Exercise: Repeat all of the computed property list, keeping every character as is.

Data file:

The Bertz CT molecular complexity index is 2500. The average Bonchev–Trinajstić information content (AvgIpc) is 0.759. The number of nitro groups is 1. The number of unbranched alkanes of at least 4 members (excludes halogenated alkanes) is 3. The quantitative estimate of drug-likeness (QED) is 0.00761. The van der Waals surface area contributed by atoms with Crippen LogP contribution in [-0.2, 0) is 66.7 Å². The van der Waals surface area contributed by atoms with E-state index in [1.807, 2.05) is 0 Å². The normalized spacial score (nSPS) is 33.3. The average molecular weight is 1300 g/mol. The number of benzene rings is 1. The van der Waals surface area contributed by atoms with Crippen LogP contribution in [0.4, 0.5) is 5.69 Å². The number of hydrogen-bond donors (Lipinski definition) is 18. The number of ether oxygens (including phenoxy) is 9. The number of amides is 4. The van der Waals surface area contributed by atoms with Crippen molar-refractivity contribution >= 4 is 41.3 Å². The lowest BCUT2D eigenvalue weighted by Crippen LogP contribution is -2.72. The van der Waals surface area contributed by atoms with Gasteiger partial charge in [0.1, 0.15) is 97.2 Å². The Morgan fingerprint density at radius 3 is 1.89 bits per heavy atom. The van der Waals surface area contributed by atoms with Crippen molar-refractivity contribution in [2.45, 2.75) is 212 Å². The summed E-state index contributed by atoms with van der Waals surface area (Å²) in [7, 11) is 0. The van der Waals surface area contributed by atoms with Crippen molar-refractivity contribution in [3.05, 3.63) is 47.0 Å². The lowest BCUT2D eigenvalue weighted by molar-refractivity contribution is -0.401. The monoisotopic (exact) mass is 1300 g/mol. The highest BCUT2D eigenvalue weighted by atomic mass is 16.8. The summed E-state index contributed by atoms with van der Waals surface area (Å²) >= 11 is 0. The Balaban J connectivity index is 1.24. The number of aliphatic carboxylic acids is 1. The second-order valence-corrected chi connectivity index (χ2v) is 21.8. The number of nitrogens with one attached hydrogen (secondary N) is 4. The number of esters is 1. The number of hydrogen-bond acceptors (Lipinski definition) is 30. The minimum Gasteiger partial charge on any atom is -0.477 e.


The Bertz CT molecular complexity index is 2500. The average Bonchev–Trinajstić information content (AvgIpc) is 0.759. The number of nitro groups is 1. The number of unbranched alkanes of at least 4 members (excludes halogenated alkanes) is 3. The quantitative estimate of drug-likeness (QED) is 0.00761. The van der Waals surface area contributed by atoms with Crippen LogP contribution in [-0.2, 0) is 66.7 Å². The van der Waals surface area contributed by atoms with E-state index in [1.807, 2.05) is 0 Å². The normalized spacial score (nSPS) is 33.3. The average molecular weight is 1300 g/mol. The number of benzene rings is 1. The van der Waals surface area contributed by atoms with Crippen LogP contribution in [0.4, 0.5) is 5.69 Å². The number of hydrogen-bond donors (Lipinski definition) is 18. The number of ether oxygens (including phenoxy) is 9. The number of amides is 4. The van der Waals surface area contributed by atoms with Crippen molar-refractivity contribution >= 4 is 41.3 Å². The lowest BCUT2D eigenvalue weighted by Crippen LogP contribution is -2.72. The van der Waals surface area contributed by atoms with Gasteiger partial charge in [0.1, 0.15) is 97.2 Å². The Morgan fingerprint density at radius 3 is 1.89 bits per heavy atom. The van der Waals surface area contributed by atoms with Crippen molar-refractivity contribution in [2.45, 2.75) is 212 Å². The summed E-state index contributed by atoms with van der Waals surface area (Å²) in [7, 11) is 0. The van der Waals surface area contributed by atoms with Crippen molar-refractivity contribution in [3.05, 3.63) is 47.0 Å². The lowest BCUT2D eigenvalue weighted by molar-refractivity contribution is -0.401. The monoisotopic (exact) mass is 1300 g/mol. The highest BCUT2D eigenvalue weighted by atomic mass is 16.8. The summed E-state index contributed by atoms with van der Waals surface area (Å²) >= 11 is 0. The Balaban J connectivity index is 1.24. The number of aliphatic carboxylic acids is 1. The second-order valence-corrected chi connectivity index (χ2v) is 21.8. The number of nitrogens with one attached hydrogen (secondary N) is 4. The number of esters is 1. The number of hydrogen-bond acceptors (Lipinski definition) is 30. The minimum Gasteiger partial charge on any atom is -0.477 e.